submarine-launched ballistic missiles

Getting to Zero Update

NATO proceeded quietly with its Strategic Deterrence and Defense Posture Review, while U.S. and Russian disagreements over missile defense continued. The United States was also conducting a review of nuclear targeting. In the United Kingdom, the “successor” to the Vanguard-class submarine that carries Trident missiles officially entered “Initial Gate,” or the initial design phase.

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What's next with Trident in the United States?

The United States and the United Kingdom have collaborated very closely for many decades on their submarine-based nuclear weapons systems, and developments in one country are likely to continue having an impact on the other. This brief reviews the United States' strategic nuclear submarine program within the context of U.S. and U.K. plans for replacing the fleets.

Getting to Zero Update

Russia and the United States have begun the exchange of information on their nuclear arsenals under the New Strategic Arms Reduction Treaty (START) as they assess next steps on arms control and also try to resolve their differences over missile defense. The Iranian and North Korean nuclear situations showed no signs of resolution, and instead pointed to more difficulties ahead.

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Getting to Zero Update

Getting to Zero Update

The Obama Administration was hoping for the U.S. Senate to ratify the New Strategic Arms Reduction Treaty (START) now that the U.S. mid-term elections are over. If the treaty is not brought to the floor before the end of the year, then prospects for the treaty dim in a Senate where more members will be reluctant to hand the President a foreign policy achievement, and votes in favor of the treaty will be more difficult to muster.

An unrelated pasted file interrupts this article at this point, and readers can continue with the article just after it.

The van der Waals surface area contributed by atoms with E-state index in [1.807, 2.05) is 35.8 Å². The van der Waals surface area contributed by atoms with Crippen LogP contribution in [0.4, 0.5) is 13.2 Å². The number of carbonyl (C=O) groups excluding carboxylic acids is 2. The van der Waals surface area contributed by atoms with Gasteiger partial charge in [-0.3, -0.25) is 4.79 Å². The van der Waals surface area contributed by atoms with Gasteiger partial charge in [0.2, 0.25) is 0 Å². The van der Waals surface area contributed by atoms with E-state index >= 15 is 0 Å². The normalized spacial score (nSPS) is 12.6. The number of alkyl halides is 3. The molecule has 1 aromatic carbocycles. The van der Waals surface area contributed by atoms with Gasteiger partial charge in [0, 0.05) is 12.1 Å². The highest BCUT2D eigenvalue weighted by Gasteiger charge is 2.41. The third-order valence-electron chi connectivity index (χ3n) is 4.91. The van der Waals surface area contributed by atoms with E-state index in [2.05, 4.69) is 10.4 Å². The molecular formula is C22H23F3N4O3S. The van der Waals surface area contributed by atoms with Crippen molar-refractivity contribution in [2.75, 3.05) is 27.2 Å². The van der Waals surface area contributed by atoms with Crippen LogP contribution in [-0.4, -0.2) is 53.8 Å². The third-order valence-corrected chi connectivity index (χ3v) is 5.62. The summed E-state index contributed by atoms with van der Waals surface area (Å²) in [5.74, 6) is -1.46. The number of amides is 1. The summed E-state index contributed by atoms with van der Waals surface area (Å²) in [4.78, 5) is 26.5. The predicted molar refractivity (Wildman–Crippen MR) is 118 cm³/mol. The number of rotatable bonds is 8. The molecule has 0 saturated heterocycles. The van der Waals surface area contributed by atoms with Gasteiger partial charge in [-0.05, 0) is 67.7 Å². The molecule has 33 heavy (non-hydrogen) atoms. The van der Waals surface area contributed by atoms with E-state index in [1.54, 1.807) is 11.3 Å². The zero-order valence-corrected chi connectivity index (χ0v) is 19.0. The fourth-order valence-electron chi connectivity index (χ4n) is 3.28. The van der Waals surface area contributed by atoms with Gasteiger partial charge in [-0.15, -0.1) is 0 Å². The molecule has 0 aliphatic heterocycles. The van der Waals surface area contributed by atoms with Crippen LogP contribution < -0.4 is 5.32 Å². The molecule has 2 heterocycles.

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Getting to Zero Update

The debate over Trident was heating up with questions about how the United Kingdom will cover costs during a time of tightening defense budgets. In the United States, the Senate Foreign Relations Committee sent the New Strategic Arms Reduction Treaty to the full Senate, but doubts remained as to whether the Senate would approve the treaty before the end of the year. Thirty-six members of the European Leaders Network called on NATO to increase its role in nuclear arms control just as the Alliance was circulating a draft of its new Strategic Concept, which was last revised in 1999.

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British last-minute contribution to the Nuclear Non-Proliferation Treaty (NPT) Review Conference

The new British government's announcement today of a total limit of 225 nuclear warheads is to be welcomed as a next step in the transparency and disarmament process, said Paul Ingram, Executive Director of the British American Security Information Council (BASIC).

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Getting to Zero Update

In the run up to the Nuclear Non-Proliferation Treaty (NPT) Review Conference (3-28 May), there have been a number of critical developments. Russia and the United States have signed the new Strategic Arms Reduction Treaty, the Obama Administration just released its Nuclear Posture Review, and Washington is about to host one of its largest summits ever, on nuclear security. BASIC has been following all of these developments (see below) and will continue coverage as their impact unfolds. 

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Getting to Zero Update

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